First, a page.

Each week through the season, I’ll be looking at the collection of starting pitchers owned in under 15% of leagues (consensus Yahoo/ESPN ownership from Fantasy pros) and pointing out the options to consider if you need an extra arm or two at the end of your staff.
It’s been another week of Fantasy Baseball, and the waiver wire has shifted. Let’s highlight my ten favorites, roughly ordered from top to bottom:
Zach Eflin (Philadelphia Phillies) – Out of nowhere Eflin has impressed in his first two starts of the season, collecting 13 strikeouts and allowing just one earned run in 12.2 IP. Normally we would be hesitant to sign up with this small sample for a pitcher with 5.54 and 6.16 ERA seasons behind him, however there has been one startling change: 1.5 ticks of added velocity on his fastball from 93.7mph in 2017 to 95.3mph across his two 2018 starts. He gets the Mets next over the weekend and it may be wise to jump on board early before this turns into an apparent trend.
Andrew Heaney (Los Angeles Angels) – Save for a ghastly 7 ER performance against the Giants, Heaney has done nothing but impress in 2018, boasting a 25.7% K rate and 7.1% BB rate across 26.1 frames. Even with his nightmarish start, his 3.47 FIP is digestible, and after surviving a night in Coors, Heaney looks ready to become a stable starter…after his next start against the Astros. I don’t expect Heaney to be featured on this list for much longer with his ability to hit corners with his heater and mix a pair of solid secondary offerings through his curveball and changeup that have helped return his impressive 11.0% overall whiff rate.
Andrew Suarez (San Francisco Giants) – Did you realize that Suarez was sporting a 3.06 ERA with a 0.96 WHIP, 27.7% K rate, 3.1% BB rate, and 53.3% GB rate in three starts? Sure, that’s small sample n all, but at the bottom of the barrel you’ll take those numbers and run. His fastball and breaking balls don’t speak elite, but if he can maintain this level of command it’s believable he can be a solid option at the backend of your staff as the Giants lick their SP wounds.
Andrew Triggs (Oakland Athletics) – It seems like I’m endorsing pitchers based on their first name, but I promise there’s more than that. I mentioned Triggs on here two weeks ago, preceding one of the larger clunkers you’ll find. However, those are bound to arise when looking at arms this unowned, and to focus solely on a 6 ER 1.1 IP outing brushes aside the 5-of-7 starts tallying allowing 2 or fewer earned runs, while maintaining a 24.3% K rate and 1.21 WHIP through the entire 2018 season. A 51.6% groundball rate and 3.80 SIERA speak to a pitcher that can make an argument for 12-teamers as well as Triggs will help you more than hurt.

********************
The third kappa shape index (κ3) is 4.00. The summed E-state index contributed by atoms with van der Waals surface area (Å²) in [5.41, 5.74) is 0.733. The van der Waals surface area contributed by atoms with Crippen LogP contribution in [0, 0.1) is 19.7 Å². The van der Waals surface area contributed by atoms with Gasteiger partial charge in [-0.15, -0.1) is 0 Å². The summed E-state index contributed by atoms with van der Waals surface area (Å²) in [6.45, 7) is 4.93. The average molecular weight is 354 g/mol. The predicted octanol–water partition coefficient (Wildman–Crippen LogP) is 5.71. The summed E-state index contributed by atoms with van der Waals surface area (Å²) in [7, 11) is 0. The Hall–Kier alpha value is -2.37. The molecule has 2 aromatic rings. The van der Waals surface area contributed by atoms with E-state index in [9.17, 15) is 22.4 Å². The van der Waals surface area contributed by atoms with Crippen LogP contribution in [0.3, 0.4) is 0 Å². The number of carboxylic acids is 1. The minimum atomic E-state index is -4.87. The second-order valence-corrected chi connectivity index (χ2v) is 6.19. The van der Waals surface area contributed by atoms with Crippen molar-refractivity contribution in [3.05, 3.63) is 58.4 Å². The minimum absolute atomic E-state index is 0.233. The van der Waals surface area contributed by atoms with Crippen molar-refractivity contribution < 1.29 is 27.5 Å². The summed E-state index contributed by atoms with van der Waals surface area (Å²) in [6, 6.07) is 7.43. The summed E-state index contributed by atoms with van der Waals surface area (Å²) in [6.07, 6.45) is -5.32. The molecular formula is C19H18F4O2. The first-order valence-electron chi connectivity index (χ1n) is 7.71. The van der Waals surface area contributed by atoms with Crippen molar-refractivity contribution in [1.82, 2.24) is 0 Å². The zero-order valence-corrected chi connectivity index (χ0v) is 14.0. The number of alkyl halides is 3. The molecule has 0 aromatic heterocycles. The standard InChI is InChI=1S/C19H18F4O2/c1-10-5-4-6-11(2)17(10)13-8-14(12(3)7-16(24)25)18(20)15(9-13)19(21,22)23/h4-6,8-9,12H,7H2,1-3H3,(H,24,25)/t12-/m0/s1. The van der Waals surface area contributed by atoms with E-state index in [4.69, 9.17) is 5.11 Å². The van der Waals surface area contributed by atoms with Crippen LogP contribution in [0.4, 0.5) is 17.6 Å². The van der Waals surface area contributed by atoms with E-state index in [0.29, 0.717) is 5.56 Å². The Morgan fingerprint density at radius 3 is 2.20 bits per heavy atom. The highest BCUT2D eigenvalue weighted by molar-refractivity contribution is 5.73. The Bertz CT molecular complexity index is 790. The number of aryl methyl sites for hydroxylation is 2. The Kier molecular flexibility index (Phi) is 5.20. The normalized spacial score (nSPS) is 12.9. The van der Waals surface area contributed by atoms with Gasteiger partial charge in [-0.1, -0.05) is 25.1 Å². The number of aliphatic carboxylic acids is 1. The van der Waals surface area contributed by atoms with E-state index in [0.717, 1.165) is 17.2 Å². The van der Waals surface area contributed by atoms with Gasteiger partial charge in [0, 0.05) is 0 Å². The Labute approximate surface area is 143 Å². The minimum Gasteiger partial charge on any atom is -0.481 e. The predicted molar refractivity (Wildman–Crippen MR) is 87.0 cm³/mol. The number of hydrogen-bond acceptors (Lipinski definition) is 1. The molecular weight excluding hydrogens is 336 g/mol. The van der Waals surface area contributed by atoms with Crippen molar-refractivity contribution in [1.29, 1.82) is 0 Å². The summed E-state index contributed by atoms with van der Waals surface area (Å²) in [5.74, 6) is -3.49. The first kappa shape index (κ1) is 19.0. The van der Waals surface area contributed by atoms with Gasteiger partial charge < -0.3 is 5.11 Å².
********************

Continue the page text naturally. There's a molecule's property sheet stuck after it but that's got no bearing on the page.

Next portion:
Marco Gonzales (Seattle Mariners) – Following a horrid start to the season, Gonzales has recorded three straight 6.0 inning outings, while racking up 27 strikeouts in his last four games. His 9.87 K/9 and 1.56 BB/9 should turn heads, while a .400 BABIP and 68.3% LOB rate make his 5.19 ERA drop to a 3.08 FIP. I don’t innately trust the longevity of Gonzales’ repertoire, nevertheless, he makes for a solid flier given the under-the-hood numbers.
Daniel Mengden (Oakland Athletics) – Mengden has one of his tough starts out of the way after producing against the Astros last night and while I don’t recommend letting him loose for the Red Sox next time out, I do believe in Mengden’s improved curveball and recent consistency with his fastball that can dictate consistent success from May 20th on. He’s boasting a 15.7 K-BB% rate with a 3.84 FIP over his last five starts and there is value in that.
Jack Flaherty (St. Louis Cardinals) – Even with Alex Reyes throwing 3.1 IP with six strikeouts in the minors, Flaherty looks like the next option for the Cardinals given any opening in their rotation. He has the talent to excel at the major league level, even striking out 13 including seven straight in his Triple-A start Wednesday evening. Adam Wainwright is starting on Sunday, though it’s well within reason a spot opens soon, giving you a very serviceable arm in 12-teamers.
Luiz Gohara (Atlanta Braves) – With Michael Soroka slotting into the Braves’ rotation, there’s more concern in Gohara’s future in the short term, especially as he’s been called up in a bullpen role. Still, there’s plenty of chance that Gohara sees starts for Atlanta sooner rather than later, with Brandon McCarthy allowing 8 ER over the weekend, Julio Teheran with an injury scare, and the relatively short leash given to 20-year-old Soroka. Remember, Gohara has a repertoire that speaks to Top 40 upside via an overpowering fastball, a slider that can hold 20%+ whiff rates and developing changeup.
Mike Minor (Texas Rangers) – A popular name in these articles, I’m not quite ready to give up on Minor just yet. I have every reason to – 41.8% hard contact, 19.1% K rate, 4.30 SIERA – though I’ve been giving Minor a May 15th deadline to get his act together, and we have one more start before I’m ready to fully cut the cord. In his latest outing, he gave us five shutout innings after struggling through the first two, and I wonder if his heavy focus on sliders – 41.2% in this start! – is a shift we’ll see more often moving forward, especially paired with a low 28.9% fastball usage. Don’t invest and start for his next outing, but he’s still an intriguing long term play.
Jimmy Nelson (Milwaukee Brewers) – I expect to be mentioning Nelson each week until right before his reinstatement from the DL as the upside is large enough to warrant a stash for those in deep leagues. There is concern that Nelson will not on top of his game after enduring a torn labrum, though with a ceiling well above any listed here, this should be a wait-and-see as you clench your lottery ticket.